Archive — BBC
The rumours were true — Changing Rooms is coming back, 20 years on from its heyday. I don’t really remember watching it very much, but I have been struck by how much people have been talking about it recently.
The TV show clearly struck a chord. And why not, when you can reminisce about stories like the prized £6,000 teapot collection that was destroyed by one of the programme’s ludicrous interior design ideas?
What I love about this story is the stiff upper lip displayed by the victim of this design disaster, which is really a paper-thin disguise for seething anger that brings out a gem of a quote like this:
“I still feel that she’s got what she deserved, which is really being dropped by everybody,” Clodagh says of Linda Barker [the interior designer]. “I still don’t feel very good about her. On the very rare occasion she’s on television now, when I do see her, she’s still very bouncy, and I just don’t think she earned the bounce,” she laughs.
So. Much. Shade.
This articulates something I’ve been pondering for a while. Is the current political climate the result of a gradual erosion of the unwritten rules of civil society?
It turns out that the Civil Society in Britain is built on very shaky foundations. In the past few months we have seen the illegal suspension of Parliament, an act that carried no consequences whatsoever; we have seen Civil Servants bullied out of their jobs by politicians who were then rewarded for their harassment by promotion and increased status; we have seen the government spend £100s of millions on trying to deny the consequences of its own policy on Brexit and, in doing so, do possibly irreparable damage to the global reputation of the UK.
The post also makes an interesting point about how the BBC covers the UK in a way that assumes it is a stable democracy, and turns a blind eye to developments that would see other countries being scrutinised heavily.
Leaders in the past were guided by a strong sense of right and wrong — doing what’s right in the name of stability. Those days are now gone.
Chanctonbury Rings combines the folk music of Sharron Kraus and retro electronics of the Belbury Poly with spoken word from Justin Hopper. It’s a perhaps unlikely combination.
This is made all the more unlikely by the fact that, despite Justin Hopper’s American accent, the music is unmistakably English. It immediately reminded me of the Seasons (a cultish, unsettling 1969 BBC LP for use by schools’ drama departments, featuring music by the BBC Radiophonic Workshop).
I wasn’t quite sure what to expect from this. I picked it up because I’m a Ghost Box completist. But I found myself in a truly immersive listen. Hauntology at its finest.
Could Brexit break the BBC? The tensions, the bewildering question of ‘balance’ — and how to get it right — Mark Damazer, Prospect Magazine
An impressively thoughtful piece from the former Radio 4 controller, on why the BBC is struggling to remain unbiased amid Brexit.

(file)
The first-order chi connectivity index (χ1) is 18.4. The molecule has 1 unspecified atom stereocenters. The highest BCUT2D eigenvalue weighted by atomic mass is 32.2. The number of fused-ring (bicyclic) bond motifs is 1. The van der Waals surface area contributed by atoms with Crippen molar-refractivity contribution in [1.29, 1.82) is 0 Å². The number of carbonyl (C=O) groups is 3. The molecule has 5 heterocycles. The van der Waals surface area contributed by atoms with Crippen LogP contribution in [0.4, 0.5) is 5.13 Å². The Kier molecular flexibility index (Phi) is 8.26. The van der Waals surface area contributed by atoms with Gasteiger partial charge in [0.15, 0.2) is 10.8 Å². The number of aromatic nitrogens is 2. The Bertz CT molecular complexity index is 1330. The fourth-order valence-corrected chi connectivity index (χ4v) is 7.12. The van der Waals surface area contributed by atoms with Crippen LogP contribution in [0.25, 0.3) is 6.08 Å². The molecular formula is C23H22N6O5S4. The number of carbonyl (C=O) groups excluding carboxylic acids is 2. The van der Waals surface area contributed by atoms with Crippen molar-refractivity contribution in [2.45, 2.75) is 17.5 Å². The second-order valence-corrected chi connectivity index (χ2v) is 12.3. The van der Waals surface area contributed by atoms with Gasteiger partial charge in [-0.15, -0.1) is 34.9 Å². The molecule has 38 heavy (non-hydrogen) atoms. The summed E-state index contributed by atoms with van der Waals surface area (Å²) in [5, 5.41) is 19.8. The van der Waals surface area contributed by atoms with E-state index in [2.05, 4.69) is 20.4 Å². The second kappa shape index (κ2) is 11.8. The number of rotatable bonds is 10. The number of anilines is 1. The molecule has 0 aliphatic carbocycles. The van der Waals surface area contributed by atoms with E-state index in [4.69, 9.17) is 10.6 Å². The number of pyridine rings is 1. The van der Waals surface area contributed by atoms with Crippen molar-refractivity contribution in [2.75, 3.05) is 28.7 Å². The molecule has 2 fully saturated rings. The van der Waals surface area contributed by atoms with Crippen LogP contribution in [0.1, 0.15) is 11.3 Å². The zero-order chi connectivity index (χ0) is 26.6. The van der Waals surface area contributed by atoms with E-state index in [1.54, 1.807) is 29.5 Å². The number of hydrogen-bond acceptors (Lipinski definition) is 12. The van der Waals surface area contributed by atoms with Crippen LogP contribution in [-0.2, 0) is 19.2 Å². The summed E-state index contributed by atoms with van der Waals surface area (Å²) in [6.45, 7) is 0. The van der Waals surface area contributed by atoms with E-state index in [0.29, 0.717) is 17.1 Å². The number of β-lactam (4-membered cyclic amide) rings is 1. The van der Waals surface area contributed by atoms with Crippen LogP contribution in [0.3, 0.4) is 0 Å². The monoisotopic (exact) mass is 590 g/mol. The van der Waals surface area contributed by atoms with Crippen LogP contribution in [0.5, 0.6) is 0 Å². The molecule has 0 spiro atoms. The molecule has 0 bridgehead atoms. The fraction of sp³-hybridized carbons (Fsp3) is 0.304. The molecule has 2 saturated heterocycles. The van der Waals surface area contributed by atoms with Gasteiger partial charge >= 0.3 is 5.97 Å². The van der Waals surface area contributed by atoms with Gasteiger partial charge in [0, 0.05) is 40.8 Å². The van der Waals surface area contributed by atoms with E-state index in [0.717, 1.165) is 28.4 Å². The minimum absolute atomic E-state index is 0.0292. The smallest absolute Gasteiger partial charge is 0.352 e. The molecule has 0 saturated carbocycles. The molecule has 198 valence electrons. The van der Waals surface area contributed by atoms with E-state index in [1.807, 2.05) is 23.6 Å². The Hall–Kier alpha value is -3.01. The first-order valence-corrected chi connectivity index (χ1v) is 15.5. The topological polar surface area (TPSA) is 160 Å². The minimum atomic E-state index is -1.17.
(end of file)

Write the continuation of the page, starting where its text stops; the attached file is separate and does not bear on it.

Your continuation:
One senior presenter put it like this: “We should encourage debate… while being more militant about our core approach—that we are fact-based, and question and test all sides of the debate. We should not be doing vanilla ‘on the one hand’ versus ‘on the other hand’ journalism. I am sympathetic to the arguments about the danger of ‘false equivalence,’ and think we should be clear about the weight of arguments. But if a substantial number of people believe, so to speak, that bananas are blue we have to treat that seriously. Seriously, but robustly.”
This article also briefly covers some of the limitations of TV news bulletins, and explains why in some aspects radio performs better. I do find it difficult to watch a bulletin like the 10 O’Clock News (I think I even watched the piece he mentions from Mansfield, with my head in my hands). In that format, it is impossible to cover anything in real depth — and that seems to be the true problem at the moment.
Note — 2018-12-11
This week I found out I won’t make the cut of that Scottish independence referendum documentary I was filmed for a few months ago. Due to a change in editorial focus, apparently.
It’s actually a bit of a relief because, as you’ll see from the original post, I wasn’t entirely comfortable with how it panned out. I could actually do without any hassle resulting from being on TV.
When I texted Alex about it, her reply was: “Oh good!!!!” You know it’s serious when four exclamation marks come out.
When I asked why, she said, “I was worried about your political views being on the BBC.” (To be honest, I think we should worry about all sorts of other people’s political views that are allowed on the BBC these days, but there we go…)
Still, it was interesting to be part of the process, and good to know my blog could still get noticed in this sort of way.
Channel 4’s Formula 1 commentator Ben Edwards began his broadcast yesterday saying, “For many of us, it’s an end of an era.” He talked about it being Fernando Alonso’s final race, and Kimi Räikkönen’s swansong at Ferrari. Not directly mentioned, but telegraphed, was the fact that this was also the last F1 race to be shown on free-to-air TV in the UK, with the exception of next year’s British Grand Prix.